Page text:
In the final part, Frohlich shows how the metaphor of breathing-in, breathing-out is helpful for understanding how humanity can strive for such wholeness. In “breathing into wholeness,” humanity participates in the Holy Spirit’s selflessness and self-creativity. Breathing in encourages Christians to embody an apophatic way to spirituality. Apophasis, in this case, is not kenosis or self-denial but a self-emptying of preconceived words, images, or ideas of how spirituality should work. It also encourages human selflessness in a world that prizes selfishness. Thus, apophasis opens up nonlinear and nonbinary ways of approaching faith, thereby enabling for a greater participation in God’s mission. In breathing out, humanity remembers who it is and, in doing so, re-members the self as part of the wider and missional People of God.

Frohlich’s construction of catholicity is the fruit of careful research across many disciplines, and even within the orbit of theological reflection, she engages theologians from across Christian traditions and even rather obscure ones, such as Jan Ruusbroec. Despite the impressive breadth, some readers might nonetheless notice minor lacunae at some points in the book. Chapter 8, for example, could be deepened by bringing Johann Baptist Metz more extensively into the conversation on re(-)membering, especially since his concept of dangerous memory relates closely to mysticism. In discussing trauma and the way of remembering, omitting Serene Jones and Shelly Rambo—perhaps two of the leading theologians on trauma and theology—from the conversation is hard to ignore (190–195).

But one could reasonably argue that engaging those voices would make the book more unwieldy and distract readers from Frohlich’s main goal: to deepen Christian understandings and expressions of catholicity by connecting it to spirituality and justice. In this, she has succeeded. Additionally, her book may indeed turn heads for readers who may have always understood catholicity more narrowly in terms of geographic universality or doctrinal orthodoxy. This is due to its original use by St. Ignatius of Antioch who connected catholicity to the bishopric in his letter to the church in Smyrna. The gospel, however, does not merely promise spiritual salvation. In the 20th century, liberation theologians such as Gustavo Gutiérrez and James Cone have reminded Christian traditions that salvation is also political. The good news that truly saves must also truly liberate the poor and marginalized from their oppressions. This insight has empowered Christians of various traditions to connect the pursuit of justice with Christian faith.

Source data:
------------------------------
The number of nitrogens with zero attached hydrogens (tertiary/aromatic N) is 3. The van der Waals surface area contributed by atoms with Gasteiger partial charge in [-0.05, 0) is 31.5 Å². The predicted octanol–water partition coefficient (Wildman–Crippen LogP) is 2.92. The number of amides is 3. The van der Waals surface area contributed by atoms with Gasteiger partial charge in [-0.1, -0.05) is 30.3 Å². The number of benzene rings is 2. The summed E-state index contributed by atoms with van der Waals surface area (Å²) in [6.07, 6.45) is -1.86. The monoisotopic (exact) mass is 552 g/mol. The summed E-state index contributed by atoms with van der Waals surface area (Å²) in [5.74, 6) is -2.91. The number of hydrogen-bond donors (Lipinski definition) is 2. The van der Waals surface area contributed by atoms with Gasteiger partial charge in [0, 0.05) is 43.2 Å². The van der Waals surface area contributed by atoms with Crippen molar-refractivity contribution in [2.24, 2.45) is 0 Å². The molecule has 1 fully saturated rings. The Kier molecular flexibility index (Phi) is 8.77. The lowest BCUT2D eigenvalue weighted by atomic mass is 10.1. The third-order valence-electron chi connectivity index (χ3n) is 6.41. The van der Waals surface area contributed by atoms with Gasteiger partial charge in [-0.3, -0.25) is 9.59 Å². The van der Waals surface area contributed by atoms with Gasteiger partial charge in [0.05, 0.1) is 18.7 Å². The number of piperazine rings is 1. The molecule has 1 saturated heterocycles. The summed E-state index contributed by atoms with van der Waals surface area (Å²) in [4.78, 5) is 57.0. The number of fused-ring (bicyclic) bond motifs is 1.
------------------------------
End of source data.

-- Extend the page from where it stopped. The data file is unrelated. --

But it is easy to mistake fighting for justice as something that is done for its own sake. Frohlich’s book reminds readers of how, in the Christian tradition, justice matters because it is critical to a greater purpose: to participate in God’s mission to make all peoples and all creation more whole. In deepening catholicity by connecting this third ecclesial mark to this mission, Frohlich rightly insists that participating in God’s work of making the world more whole is an indispensable and critical part of the church. In a time where churches are polarized by various life-denying ideologies and half-truths, her book is a timely exhortation to avoid participating in forces and practices that make the church—and the world—more breathless, but presents ways forward in helping it live into the wholeness that God has desired all along. 

About the Reviewer(s): 

Henry Kuo is visiting assistant professor of theology and ethics at Greensboro College in Greensboro, North Carolina.

Date of Review: 
June 21, 2021
About the Author(s)/Editor(s)/Translator(s): 

Mary Frohlich, RSCJ, is associate professor of spirituality and chair of the department of spirituality at Catholic Theological Union, Chicago. A past president of the Society for the Study of Christian Spirituality, she is the editor of the collection, St. Thérèse of Lisieux: Essential Writings (Orbis).